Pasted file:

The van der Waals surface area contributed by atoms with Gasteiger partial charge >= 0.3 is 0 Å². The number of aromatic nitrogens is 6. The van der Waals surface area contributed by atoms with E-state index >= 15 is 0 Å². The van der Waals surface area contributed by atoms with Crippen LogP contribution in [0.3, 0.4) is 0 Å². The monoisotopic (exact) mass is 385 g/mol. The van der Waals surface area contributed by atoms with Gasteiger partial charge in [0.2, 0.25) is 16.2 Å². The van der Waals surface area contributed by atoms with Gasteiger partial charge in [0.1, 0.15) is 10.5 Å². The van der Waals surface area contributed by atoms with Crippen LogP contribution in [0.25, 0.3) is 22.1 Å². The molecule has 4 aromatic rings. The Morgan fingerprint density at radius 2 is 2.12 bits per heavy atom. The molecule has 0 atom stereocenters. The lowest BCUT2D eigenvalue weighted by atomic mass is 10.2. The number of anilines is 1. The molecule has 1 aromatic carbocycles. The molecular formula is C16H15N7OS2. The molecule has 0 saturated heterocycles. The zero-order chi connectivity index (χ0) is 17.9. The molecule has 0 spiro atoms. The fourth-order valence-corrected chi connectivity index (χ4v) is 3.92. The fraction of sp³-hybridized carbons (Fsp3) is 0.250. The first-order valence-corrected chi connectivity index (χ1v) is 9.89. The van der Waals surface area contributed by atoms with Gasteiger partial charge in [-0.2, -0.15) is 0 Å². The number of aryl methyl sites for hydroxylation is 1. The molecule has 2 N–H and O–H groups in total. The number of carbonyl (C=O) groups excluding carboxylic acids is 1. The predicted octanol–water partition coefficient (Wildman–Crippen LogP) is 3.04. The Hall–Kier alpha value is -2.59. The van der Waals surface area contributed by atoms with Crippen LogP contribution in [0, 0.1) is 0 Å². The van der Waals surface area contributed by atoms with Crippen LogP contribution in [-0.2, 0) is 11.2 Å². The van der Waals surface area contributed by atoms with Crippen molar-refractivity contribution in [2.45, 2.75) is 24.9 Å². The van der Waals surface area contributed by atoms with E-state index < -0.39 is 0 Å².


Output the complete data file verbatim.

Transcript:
The van der Waals surface area contributed by atoms with Gasteiger partial charge >= 0.3 is 0 Å². The number of aromatic nitrogens is 6. The van der Waals surface area contributed by atoms with E-state index >= 15 is 0 Å². The van der Waals surface area contributed by atoms with Crippen LogP contribution in [0.3, 0.4) is 0 Å². The monoisotopic (exact) mass is 385 g/mol. The van der Waals surface area contributed by atoms with Gasteiger partial charge in [0.2, 0.25) is 16.2 Å². The van der Waals surface area contributed by atoms with Gasteiger partial charge in [0.1, 0.15) is 10.5 Å². The van der Waals surface area contributed by atoms with Crippen LogP contribution in [0.25, 0.3) is 22.1 Å². The molecule has 4 aromatic rings. The Morgan fingerprint density at radius 2 is 2.12 bits per heavy atom. The molecule has 0 atom stereocenters. The lowest BCUT2D eigenvalue weighted by atomic mass is 10.2. The number of anilines is 1. The molecule has 1 aromatic carbocycles. The molecular formula is C16H15N7OS2. The molecule has 0 saturated heterocycles. The zero-order chi connectivity index (χ0) is 17.9. The molecule has 0 spiro atoms. The fourth-order valence-corrected chi connectivity index (χ4v) is 3.92. The fraction of sp³-hybridized carbons (Fsp3) is 0.250. The first-order valence-corrected chi connectivity index (χ1v) is 9.89. The van der Waals surface area contributed by atoms with Gasteiger partial charge in [-0.2, -0.15) is 0 Å². The number of aryl methyl sites for hydroxylation is 1. The molecule has 2 N–H and O–H groups in total. The number of carbonyl (C=O) groups excluding carboxylic acids is 1. The predicted octanol–water partition coefficient (Wildman–Crippen LogP) is 3.04. The Hall–Kier alpha value is -2.59. The van der Waals surface area contributed by atoms with Crippen LogP contribution in [0, 0.1) is 0 Å². The van der Waals surface area contributed by atoms with Crippen LogP contribution in [-0.2, 0) is 11.2 Å². The van der Waals surface area contributed by atoms with Crippen molar-refractivity contribution in [2.45, 2.75) is 24.9 Å². The van der Waals surface area contributed by atoms with E-state index < -0.39 is 0 Å².